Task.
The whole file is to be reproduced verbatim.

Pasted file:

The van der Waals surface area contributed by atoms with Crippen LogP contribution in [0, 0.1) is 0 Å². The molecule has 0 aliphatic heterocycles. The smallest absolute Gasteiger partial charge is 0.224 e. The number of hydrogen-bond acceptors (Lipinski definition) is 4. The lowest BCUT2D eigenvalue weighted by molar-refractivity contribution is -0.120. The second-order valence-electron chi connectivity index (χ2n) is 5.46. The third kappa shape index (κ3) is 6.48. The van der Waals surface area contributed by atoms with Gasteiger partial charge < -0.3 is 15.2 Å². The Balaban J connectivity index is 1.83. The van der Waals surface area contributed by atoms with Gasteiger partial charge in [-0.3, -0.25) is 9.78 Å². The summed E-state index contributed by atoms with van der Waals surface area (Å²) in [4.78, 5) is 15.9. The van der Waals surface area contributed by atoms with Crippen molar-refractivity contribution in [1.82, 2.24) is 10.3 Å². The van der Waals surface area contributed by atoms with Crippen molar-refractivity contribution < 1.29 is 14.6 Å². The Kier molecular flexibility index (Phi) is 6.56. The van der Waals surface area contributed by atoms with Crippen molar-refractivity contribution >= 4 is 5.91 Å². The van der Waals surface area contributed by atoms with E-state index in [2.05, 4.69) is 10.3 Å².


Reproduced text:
The van der Waals surface area contributed by atoms with Crippen LogP contribution in [0, 0.1) is 0 Å². The molecule has 0 aliphatic heterocycles. The smallest absolute Gasteiger partial charge is 0.224 e. The number of hydrogen-bond acceptors (Lipinski definition) is 4. The lowest BCUT2D eigenvalue weighted by molar-refractivity contribution is -0.120. The second-order valence-electron chi connectivity index (χ2n) is 5.46. The third kappa shape index (κ3) is 6.48. The van der Waals surface area contributed by atoms with Gasteiger partial charge < -0.3 is 15.2 Å². The Balaban J connectivity index is 1.83. The van der Waals surface area contributed by atoms with Gasteiger partial charge in [-0.3, -0.25) is 9.78 Å². The summed E-state index contributed by atoms with van der Waals surface area (Å²) in [4.78, 5) is 15.9. The van der Waals surface area contributed by atoms with Crippen molar-refractivity contribution in [1.82, 2.24) is 10.3 Å². The van der Waals surface area contributed by atoms with Crippen molar-refractivity contribution < 1.29 is 14.6 Å². The Kier molecular flexibility index (Phi) is 6.56. The van der Waals surface area contributed by atoms with Crippen molar-refractivity contribution >= 4 is 5.91 Å². The van der Waals surface area contributed by atoms with E-state index in [2.05, 4.69) is 10.3 Å².